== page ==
22 April 2014
What does it take to be as happy as a clown? It’s time to pick up a few juggle balls and find out!
Juggling has great health benefits familiar to clowns and circus performers however current studies may have scientists attempting to master the trick.
Research reveals there are multiple physical and mental health benefits associated with juggling. Through continuous practice, juggling has the ability to:
Develop the brain
Study findings revealed that newly trained jugglers had an increase in brain development within 7 days of continuous practice. Brain-imaging scans were conducted before and after jugglers began practicing, the scan results indicated an increase in grey matter subsequent to learning the new skill. Grey matter brain development contributes to seeing, hearing, decision making and memory.
Juggling is also an effective tool for relieving stress. While a juggler concentrates on keeping multiple ‘stress’ balls in the air, the mind enters a relaxed state of concentration that is successful in calming the mind from negative thoughts.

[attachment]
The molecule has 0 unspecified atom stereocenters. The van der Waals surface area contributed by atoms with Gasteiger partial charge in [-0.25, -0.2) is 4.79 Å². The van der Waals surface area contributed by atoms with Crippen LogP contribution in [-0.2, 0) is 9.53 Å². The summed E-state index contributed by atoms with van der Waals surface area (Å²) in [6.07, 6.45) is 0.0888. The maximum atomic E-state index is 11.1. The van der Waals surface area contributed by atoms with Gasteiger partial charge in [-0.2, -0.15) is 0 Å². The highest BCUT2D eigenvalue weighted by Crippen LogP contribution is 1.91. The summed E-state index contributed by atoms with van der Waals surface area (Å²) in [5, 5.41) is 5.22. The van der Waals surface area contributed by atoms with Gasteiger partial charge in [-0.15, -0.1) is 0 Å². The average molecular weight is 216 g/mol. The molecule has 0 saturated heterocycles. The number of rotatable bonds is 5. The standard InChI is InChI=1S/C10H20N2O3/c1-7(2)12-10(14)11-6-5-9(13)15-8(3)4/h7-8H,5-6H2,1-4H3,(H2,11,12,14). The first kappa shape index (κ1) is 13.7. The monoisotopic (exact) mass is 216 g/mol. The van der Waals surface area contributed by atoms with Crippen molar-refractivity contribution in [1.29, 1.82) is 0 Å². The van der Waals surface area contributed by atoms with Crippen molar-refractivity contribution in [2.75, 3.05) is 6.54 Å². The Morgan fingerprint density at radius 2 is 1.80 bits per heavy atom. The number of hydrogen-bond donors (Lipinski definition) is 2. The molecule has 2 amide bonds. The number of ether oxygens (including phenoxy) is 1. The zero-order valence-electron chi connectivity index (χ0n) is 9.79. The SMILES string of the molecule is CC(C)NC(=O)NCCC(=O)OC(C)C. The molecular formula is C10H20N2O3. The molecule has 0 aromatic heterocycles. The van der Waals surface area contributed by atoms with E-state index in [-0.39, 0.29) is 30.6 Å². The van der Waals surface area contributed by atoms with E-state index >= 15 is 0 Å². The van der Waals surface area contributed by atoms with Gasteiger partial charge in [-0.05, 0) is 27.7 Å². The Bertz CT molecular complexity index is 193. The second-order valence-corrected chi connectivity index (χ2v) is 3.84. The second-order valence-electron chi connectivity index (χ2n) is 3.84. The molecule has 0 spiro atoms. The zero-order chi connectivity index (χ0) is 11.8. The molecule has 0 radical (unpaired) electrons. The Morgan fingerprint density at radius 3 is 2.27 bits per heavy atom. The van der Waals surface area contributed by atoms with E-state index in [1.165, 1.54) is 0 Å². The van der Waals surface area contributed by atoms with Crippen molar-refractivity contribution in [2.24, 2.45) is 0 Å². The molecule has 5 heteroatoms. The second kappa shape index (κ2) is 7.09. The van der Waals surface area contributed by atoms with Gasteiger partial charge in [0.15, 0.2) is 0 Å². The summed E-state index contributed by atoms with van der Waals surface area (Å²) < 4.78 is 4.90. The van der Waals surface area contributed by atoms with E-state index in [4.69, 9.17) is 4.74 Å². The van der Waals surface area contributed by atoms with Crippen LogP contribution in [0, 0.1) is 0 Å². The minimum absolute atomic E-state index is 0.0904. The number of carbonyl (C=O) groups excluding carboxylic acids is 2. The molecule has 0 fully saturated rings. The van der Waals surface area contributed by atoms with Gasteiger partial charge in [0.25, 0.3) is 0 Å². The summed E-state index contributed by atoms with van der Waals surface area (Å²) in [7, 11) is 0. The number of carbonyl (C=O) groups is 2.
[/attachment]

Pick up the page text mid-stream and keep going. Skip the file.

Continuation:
Improve coordination and concentration
The skill of juggling requires coordination and concentration. Those who practice juggling are constantly improving abilities in rhythm, peripheral vision, hand eye coordination and visual reaction time.
Juggling is a physical motion that involves cardio activity and engages muscles. The act of juggling can burn up to 280 calories an hour.
Who knew keeping a few objects in the air could be so beneficial?
HR Health Safety and Wellbeing would like to prescribe juggling therapy to the USC community as an initiative to support wellbeing. For USC staff, HR Health Safety and Wellbeing can hold in house sessions on how to juggle. Alternatively try using a video clip to teach yourself the basic juggling skills.
Grab a few balls or any round objects for that matter and take up a new hobby!